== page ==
Silver Equivalent Metal in conc./ doré koz  ....  Subscribe
Lead Metal in concentrate tons  ....  Subscribe  ....  Subscribe  ....  Subscribe  ....  Subscribe20,11218,96017,99620,59617,553
Zinc Metal in concentrate tons  ....  Subscribe  ....  Subscribe  ....  Subscribe  ....  Subscribe56,80555,35052,54757,72944,492
^ Guidance / Forecast.

Operational metrics

Metrics202320222021202020192018201720162015
Daily ore mining rate  ....  Subscribe  ....  Subscribe
Tonnes milled  ....  Subscribe  ....  Subscribe  ....  Subscribe  ....  Subscribe846,076 tons845,398 tons839,589 tons815,639 tons814,398 tons
Daily milling rate  ....  Subscribe  ....  Subscribe  ....  Subscribe  ....  Subscribe2,318 tons2,316 tons2,300 tons2,229 tons2,231 tons

Production Costs

CommodityUnits20242023202220212020201920182017
Cash costs Silver USD  ....  Subscribe  ....  Subscribe  ....  Subscribe  ....  Subscribe  ....  Subscribe 21.1 / oz   22.9 / oz   22.5 / oz  
Credits (by-product) Silver USD  ....  Subscribe  ....  Subscribe  ....  Subscribe  ....  Subscribe -19.15 / oz   -24.01 / oz   -21.83 / oz  
Cash costs Silver USD  ....  Subscribe  ....  Subscribe  ....  Subscribe  ....  Subscribe  ....  Subscribe 1.97 / oz **   -1.13 / oz **   0.71 / oz **  
All-in sustaining costs (AISC) Silver USD  ....  Subscribe  ....  Subscribe  ....  Subscribe  ....  Subscribe  ....  Subscribe 25.1 / oz   29.6 / oz   27.6 / oz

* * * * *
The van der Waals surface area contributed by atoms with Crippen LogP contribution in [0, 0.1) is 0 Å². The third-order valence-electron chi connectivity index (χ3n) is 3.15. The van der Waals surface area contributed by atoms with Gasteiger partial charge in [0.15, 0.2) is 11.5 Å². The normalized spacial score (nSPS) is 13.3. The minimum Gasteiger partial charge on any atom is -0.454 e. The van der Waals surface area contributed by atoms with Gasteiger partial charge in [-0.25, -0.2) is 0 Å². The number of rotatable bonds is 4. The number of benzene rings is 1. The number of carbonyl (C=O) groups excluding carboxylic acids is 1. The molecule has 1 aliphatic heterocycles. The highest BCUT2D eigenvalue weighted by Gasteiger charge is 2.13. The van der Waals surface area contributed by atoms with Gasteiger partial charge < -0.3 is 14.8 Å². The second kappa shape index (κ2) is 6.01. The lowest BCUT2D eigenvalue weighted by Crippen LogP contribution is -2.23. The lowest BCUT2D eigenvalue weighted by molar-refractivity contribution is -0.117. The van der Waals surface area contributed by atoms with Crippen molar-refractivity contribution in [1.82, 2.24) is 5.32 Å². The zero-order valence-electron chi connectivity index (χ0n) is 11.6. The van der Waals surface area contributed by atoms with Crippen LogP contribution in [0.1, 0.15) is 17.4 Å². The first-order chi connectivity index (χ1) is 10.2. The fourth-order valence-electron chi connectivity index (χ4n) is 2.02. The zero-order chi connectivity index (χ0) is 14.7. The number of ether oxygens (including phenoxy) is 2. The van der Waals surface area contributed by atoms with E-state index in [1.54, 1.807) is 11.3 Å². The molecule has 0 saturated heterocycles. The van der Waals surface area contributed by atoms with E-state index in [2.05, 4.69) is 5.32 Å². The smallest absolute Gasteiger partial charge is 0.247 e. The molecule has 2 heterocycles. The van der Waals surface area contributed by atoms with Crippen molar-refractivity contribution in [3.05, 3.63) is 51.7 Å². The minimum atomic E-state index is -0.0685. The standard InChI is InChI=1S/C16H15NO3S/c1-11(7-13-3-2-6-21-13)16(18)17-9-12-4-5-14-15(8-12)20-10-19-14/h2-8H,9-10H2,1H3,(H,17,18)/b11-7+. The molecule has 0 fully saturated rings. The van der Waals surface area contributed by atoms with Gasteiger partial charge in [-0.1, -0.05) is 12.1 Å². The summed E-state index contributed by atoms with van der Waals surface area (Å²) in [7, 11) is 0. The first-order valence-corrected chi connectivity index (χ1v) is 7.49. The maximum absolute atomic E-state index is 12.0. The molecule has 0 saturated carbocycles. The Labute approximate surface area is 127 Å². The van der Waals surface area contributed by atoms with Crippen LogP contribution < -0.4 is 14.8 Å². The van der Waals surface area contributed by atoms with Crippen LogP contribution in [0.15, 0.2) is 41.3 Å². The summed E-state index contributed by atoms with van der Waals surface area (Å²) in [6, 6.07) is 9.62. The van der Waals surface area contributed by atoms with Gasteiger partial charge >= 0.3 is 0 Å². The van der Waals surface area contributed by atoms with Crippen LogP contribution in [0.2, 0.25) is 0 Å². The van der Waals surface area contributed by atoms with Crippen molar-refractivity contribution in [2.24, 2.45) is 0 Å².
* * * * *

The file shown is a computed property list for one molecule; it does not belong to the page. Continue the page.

All-in sustaining costs (AISC) Silver USD  ....  Subscribe  ....  Subscribe  ....  Subscribe  ....  Subscribe  ....  Subscribe 5.99 / oz **   5.58 / oz **   5.76 / oz **  
^ Guidance / Forecast.
** Net of By-Product.

Operating Costs

Currency20232022202120202019201820172016
UG mining costs ($/t milled) USD 73.1  64.8  64.3  63  
Processing costs ($/t milled) USD  ....  Subscribe  ....  Subscribe  ....  Subscribe  ....  Subscribe
Total operating costs ($/t milled) USD  ....  Subscribe  ....  Subscribe  ....  Subscribe  ....  Subscribe  ....  Subscribe  ....  Subscribe

Financials

Units20242023202220212020201920182017
Capital expenditures (planned) M USD  ....  Subscribe
Sustaining costs M USD  ....  Subscribe  ....  Subscribe
Capital expenditures M USD  ....  Subscribe  ....  Subscribe  ....  Subscribe  ....  Subscribe 35.8   43.6   35.3  
Revenue M USD  ....  Subscribe  ....  Subscribe  ....  Subscribe  ....  Subscribe 299.7   265.6   278.3  
Operating Income M USD  ....  Subscribe  ....  Subscribe  ....  Subscribe  ....  Subscribe 84.9   70.3   70.1  
Gross profit M USD  ....  Subscribe  ....  Subscribe  ....  Subscribe  ....  Subscribe 88   75.6   76.5  
Operating Cash Flow M USD  ....  Subscribe  ....  Subscribe  ....  Subscribe  ....  Subscribe
Book Value M USD  ....  Subscribe  ....  Subscribe  ....  Subscribe  ....  Subscribe 593.1   605.7   611  

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Personnel

Mine Management

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Aerial view: